“I think most of the lawsuits are going to be based upon one of two things,” says David Berkey, a partner at the law firm Gallet Dreyer & Berkey. “Either the board members were negligent in their actions, or the board members breached their fiduciary duties to their shareholders or unit-owners because they didn’t maintain the building in an appropriate way to preserve its value and its safety. If, by reason of the (board’s) inability to control the staff and what is going on in the building, some people are subjected to COVID-19 and, God forbid, contract it, those people are going to make claims.”
The seeds of this liability may be that old board nemesis: money. New York co-op and condo residents are among the millions of Americans who find themselves suddenly out of work. If unemployed residents have trouble paying monthly maintenance or common charges, boards are quite likely to feel the squeeze of declining income. The temptation to cut corners – or to cut people slack – could prove disastrous.
“A lot of boards now are being confronted with people who say they can’t pay, and boards don’t know how to respond to this,” says Julie Schechter, a partner at the law firm Armstrong Teasdale. “It’s especially difficult when it’s your neighbor who you’ve known for 20 years, and you want to cut them a break. But the building still has to pay for real estate taxes and probably an underlying mortgage, so if a board waived maintenance or common charges without coming up with a payment plan, that could rise to a breach of fiduciary duty.”
Beyond exercising fiscal responsibility, the most pressing task for boards – and the one they will be judged most harshly on – is keeping their building as disease-free as possible. Most boards have already ramped up cleaning and disinfecting schedules and closed community rooms, gyms and other common areas where residents might congregate. Except one.
“The one thing that really has to remain open are laundry rooms, because people still need to do their laundry,” Schechter says.
Robert Ferrara, the president of the Ferrara Management Group, agrees: “You want people to be able to wash and disinfect. So we’ve put up notices with recommendations about what people should do. One, don’t have too many people in the laundry room. Some of the properties are limiting the number of people who can be there at one time, or they’re asking people to put their clothes in, leave the laundry room, and time it as best they can and come back.”
Other buildings are designating certain days of the week for different floors to do their laundry, or they’re leaving laundry rooms open around the clock to encourage residents to spread out their washing and preserve social distancing.
While such good-faith measures are not fail-safe, they can protect residents from infection and boards from legal liability. The key is to take prudent preventive measures and stick with them. Don’t disinfect once; disinfect repeatedly. Don’t let delivery workers wander the hallways. Don’t let people congregate in the lobby or other common areas.
If preventive measures fail and a resident or staff member tests positive, the board’s true test begins. Attorneys agree that if the board is informed of a confirmed case of COVID-19 in the building, careful communication is key to preventing additional infections and legal liability.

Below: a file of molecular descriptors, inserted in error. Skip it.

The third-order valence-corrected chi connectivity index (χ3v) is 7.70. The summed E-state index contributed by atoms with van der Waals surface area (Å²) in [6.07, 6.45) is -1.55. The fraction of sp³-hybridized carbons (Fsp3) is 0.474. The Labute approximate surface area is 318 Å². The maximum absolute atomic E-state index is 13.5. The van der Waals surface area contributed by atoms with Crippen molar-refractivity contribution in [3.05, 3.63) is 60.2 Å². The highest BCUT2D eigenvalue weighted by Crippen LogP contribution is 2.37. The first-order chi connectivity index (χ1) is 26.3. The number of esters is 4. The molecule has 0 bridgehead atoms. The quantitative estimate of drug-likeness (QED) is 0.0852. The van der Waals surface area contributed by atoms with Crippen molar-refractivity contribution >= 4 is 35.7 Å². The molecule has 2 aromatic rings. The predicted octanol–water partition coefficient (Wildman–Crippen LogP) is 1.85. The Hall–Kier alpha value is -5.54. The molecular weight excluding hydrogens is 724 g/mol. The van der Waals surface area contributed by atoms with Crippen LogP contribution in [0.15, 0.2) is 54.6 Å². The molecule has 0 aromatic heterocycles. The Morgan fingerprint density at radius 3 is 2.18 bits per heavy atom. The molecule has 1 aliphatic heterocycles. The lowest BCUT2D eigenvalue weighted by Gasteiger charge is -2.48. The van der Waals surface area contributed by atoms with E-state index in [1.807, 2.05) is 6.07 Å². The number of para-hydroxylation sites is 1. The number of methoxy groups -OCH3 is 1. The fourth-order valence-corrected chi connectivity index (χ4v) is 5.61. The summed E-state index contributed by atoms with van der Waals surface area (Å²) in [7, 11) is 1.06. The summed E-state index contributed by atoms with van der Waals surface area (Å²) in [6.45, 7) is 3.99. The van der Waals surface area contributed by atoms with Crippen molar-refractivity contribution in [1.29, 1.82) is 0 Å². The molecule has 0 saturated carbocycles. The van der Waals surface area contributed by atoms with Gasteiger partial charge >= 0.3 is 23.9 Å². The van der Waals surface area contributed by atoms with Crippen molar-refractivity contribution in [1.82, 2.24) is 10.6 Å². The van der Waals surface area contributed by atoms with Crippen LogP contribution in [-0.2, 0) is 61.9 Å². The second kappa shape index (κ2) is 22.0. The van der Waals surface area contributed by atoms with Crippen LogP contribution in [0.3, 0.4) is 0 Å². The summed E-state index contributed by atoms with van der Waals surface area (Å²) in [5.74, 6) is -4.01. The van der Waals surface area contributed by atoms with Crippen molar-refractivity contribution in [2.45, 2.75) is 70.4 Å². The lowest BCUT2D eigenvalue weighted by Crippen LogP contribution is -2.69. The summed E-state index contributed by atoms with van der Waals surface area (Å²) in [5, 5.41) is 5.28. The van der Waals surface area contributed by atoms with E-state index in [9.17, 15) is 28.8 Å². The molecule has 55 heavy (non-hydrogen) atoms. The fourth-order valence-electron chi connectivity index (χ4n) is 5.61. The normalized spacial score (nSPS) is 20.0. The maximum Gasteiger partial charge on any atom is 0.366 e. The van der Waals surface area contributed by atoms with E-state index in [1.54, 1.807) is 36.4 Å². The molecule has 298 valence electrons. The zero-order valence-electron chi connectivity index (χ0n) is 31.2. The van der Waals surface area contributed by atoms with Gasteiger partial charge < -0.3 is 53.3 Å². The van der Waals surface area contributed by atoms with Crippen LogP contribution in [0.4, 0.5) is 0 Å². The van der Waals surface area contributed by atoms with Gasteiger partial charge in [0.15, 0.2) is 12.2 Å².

“Our recommendation is to send a general letter to all residents when you know of an infected person,” Berkey says. “It should say, ‘In our building there is at least one person who is infected or has self-quarantined. These are the procedures we strongly recommend you follow in order to maintain safe and healthy practices.’ And then outline what you believe people should be doing. I wouldn’t divulge the names or the apartment numbers unless you get consent, because I think that’s an invasion of people’s privacy.”
Residents are not required to disclose their health status to a co-op or condo board. But boards should encourage residents who are infected or self-quarantining to inform the board confidentially. “We have found that people have been pretty forthcoming,” Schechter says. “We’re not seeing anyone’s test results, so a lot of the times that you hear that someone tested positive, it may be hearsay. There are HIPAA (Health Insurance Portability and Accountability Act) rules, and there are harassment laws that you have to worry about. You don’t want to be identifying anybody in a way where there could be backlash, but you do want to let people know. When we alert the people that there’s somebody in the building who tested positive, we remind everybody to follow the CDC’s (Centers for Disease Control and Prevention) regulations. Because the truth is, even if we were to identify the person, the response would be the same: Wash your hands, and stay inside.”
Many New Yorkers fled the city when the pandemic first hit. Some boards and their professionals are wondering if their communities will ever get stitched back together after the pandemic has passed.
“I’m surprised how many people just left,” says Helene Hartig, head of her eponymous law firm. “I think the big issue is going to be: Who’s going to return, and who’s not going to return? Apartments have been taken off the market. Are those going to be put back on the market? Are people breaking their leases in the middle? Is life ever going to get back to normal? And if it does, what’s going to be the fallout? I mean, we just don’t know right now.”
She believes there is one thing we do know: “Buildings are going to have a lot of challenges in the months to come.”